Staying on Mars

How about those who come afterward?  Eventually, someone will choose to go there permanently. Why? I don’t know, but history tells us that someone will. If so, they will face major challenges.

We’ve learned quite a bit about Mars itself. We know that the main requirements for life–carbon, oxygen, nitrogen, and water–are sparse but present there, though energy will be required to bring these resources into a usable form. Much of the oxygen, for example, is in the form of carbon dioxide, which would have to be broken down into elemental oxygen and carbon via a photosynthetic process or an artificial equivalent, before the oxygen could support human life. The atmospheric pressure on Mars is only .6% of that on Earth, so compressors would need to compress the ambient air 16.88 times in order to bring it to Earth’s pressure. While necessary, that would not be sufficient, however. Nitrogen comprises only 1.9% of the atmosphere, as opposed to 78% on Earth. Carbon dioxide accounts for 96% of the Martian atmosphere. This will have to be scrubbed in order to create breathable air.

My point is that all of these manipulations require energy, and for life to be practical on Mars, some lasting source of energy must be found. None of the main sources of energy on Earth-petrochemical, hydroelectric, geothermic, wind-are known to be present on Mars. Even solar power will be less than on Earth because of the greater distance from the sun. A nuclear reactor brought from Earth might provide energy for years, but without a supply of fuel rods, it would eventually cease to function. In my view, lack of a sufficient energy source is likely to be the main problem limiting human survival on the red planet.

Why would anyone want to stay on Mars? After all, there’s nothing much there. No sports, no malls, no symphonies, no luxuries, no trees or vegetation of any type. Nothing to attract a human being. And yet, thousands of people apparently would leave for Mars in a moment if they could, as proven by the over 200,000 candidates who volunteered for the Mars One expedition.

Granted, many of these would drop out when apprised of the difficulty of the enterprise and the risks they would need to face. Still, 100 have passed their initial screening.

Why would they want to go? I’m sure that the answers are as diverse as the individuals. But my guess is that in most cases, there is some combination of the following:

  1. Dissatisfaction with their present status. They don’t like what’s going on around them.
  2. Conviction. They believe they are making a difference for the better. This conviction may be based upon a religious teaching, an individual moral judgment, or just a reasonable choice.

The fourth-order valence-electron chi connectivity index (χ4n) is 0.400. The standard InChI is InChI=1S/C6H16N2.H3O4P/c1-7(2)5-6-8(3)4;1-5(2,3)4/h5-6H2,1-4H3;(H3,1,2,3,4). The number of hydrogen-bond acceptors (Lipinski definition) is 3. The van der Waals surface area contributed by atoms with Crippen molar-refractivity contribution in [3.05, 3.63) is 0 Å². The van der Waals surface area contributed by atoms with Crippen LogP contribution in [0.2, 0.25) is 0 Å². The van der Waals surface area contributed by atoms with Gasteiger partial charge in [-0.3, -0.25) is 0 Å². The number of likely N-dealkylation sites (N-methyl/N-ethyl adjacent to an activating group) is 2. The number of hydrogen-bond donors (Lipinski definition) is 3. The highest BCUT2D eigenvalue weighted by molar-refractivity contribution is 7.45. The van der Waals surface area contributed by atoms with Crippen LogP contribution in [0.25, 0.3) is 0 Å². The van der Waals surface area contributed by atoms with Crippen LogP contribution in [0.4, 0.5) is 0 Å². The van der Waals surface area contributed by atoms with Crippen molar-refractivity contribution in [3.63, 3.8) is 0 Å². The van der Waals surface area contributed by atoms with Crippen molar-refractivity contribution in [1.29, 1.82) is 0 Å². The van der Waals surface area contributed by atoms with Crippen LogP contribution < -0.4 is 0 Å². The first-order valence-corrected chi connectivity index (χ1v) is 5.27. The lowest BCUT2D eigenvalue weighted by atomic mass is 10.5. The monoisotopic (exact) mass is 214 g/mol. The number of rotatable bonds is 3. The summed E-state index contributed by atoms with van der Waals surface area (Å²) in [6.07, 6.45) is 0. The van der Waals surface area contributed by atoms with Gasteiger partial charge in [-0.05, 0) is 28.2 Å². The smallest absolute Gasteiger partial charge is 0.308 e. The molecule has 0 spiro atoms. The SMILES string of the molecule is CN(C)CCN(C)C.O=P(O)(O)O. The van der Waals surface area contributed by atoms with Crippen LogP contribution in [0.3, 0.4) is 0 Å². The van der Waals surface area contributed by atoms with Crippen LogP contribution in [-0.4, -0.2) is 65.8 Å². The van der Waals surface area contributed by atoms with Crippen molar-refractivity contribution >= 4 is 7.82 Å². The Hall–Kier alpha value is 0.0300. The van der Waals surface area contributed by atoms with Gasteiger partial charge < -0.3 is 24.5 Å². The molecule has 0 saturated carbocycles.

3. Desire to be part of a historical event of immense magnitude.
  4. A simple longing for adventure.
  5. Expectation of personal gain (the least likely motivator, in my view).

If the adventurers of Mars One hope to set up a lasting settlement on Mars, they will have to demonstrate a remarkable unity in purpose and thought. If they work at cross-purposes, they will not survive. Mars One may be the first to settle there, but I somehow doubt that they will flourish there.

            Religious groups are particularly prone to undertake missions of this sort, because they have faith that if they act in accordance with their beliefs, things will end up all right, and because peer pressure keeps the wanderers in line. They will tend to have the unity of purpose alluded to above. The two most important motivations for self-sacrifice are faith and a desire to protect friends and family. So my feeling is that the most likely candidates for permanent settling on Mars will be religious cults of some sort. These are of the same stock as the Puritans who came to America, the missionaries who came to Hawaii, the Mormons who fled to Salt Lake City, all the people who faced tremendous danger trying to convert the heathens on earth. And so in my second Mars novel, Red Exodus, the settlers became the Chosen, not as a literary device, but because that’s the way I think it will happen. Inevitably then, in heaven as it is on Earth  (to paraphrase the Lord’s Prayer) these brave souls will face on Mars the same issues that divide us on Earth-religion versus science, differences in religious interpretation, tyranny versus democracy, the division of wealth, jealousy, envy, personal animosity.

            Will we go to Mars? You bet. And soon. And when we do, we will bring our humanity, for better or worse, along with us.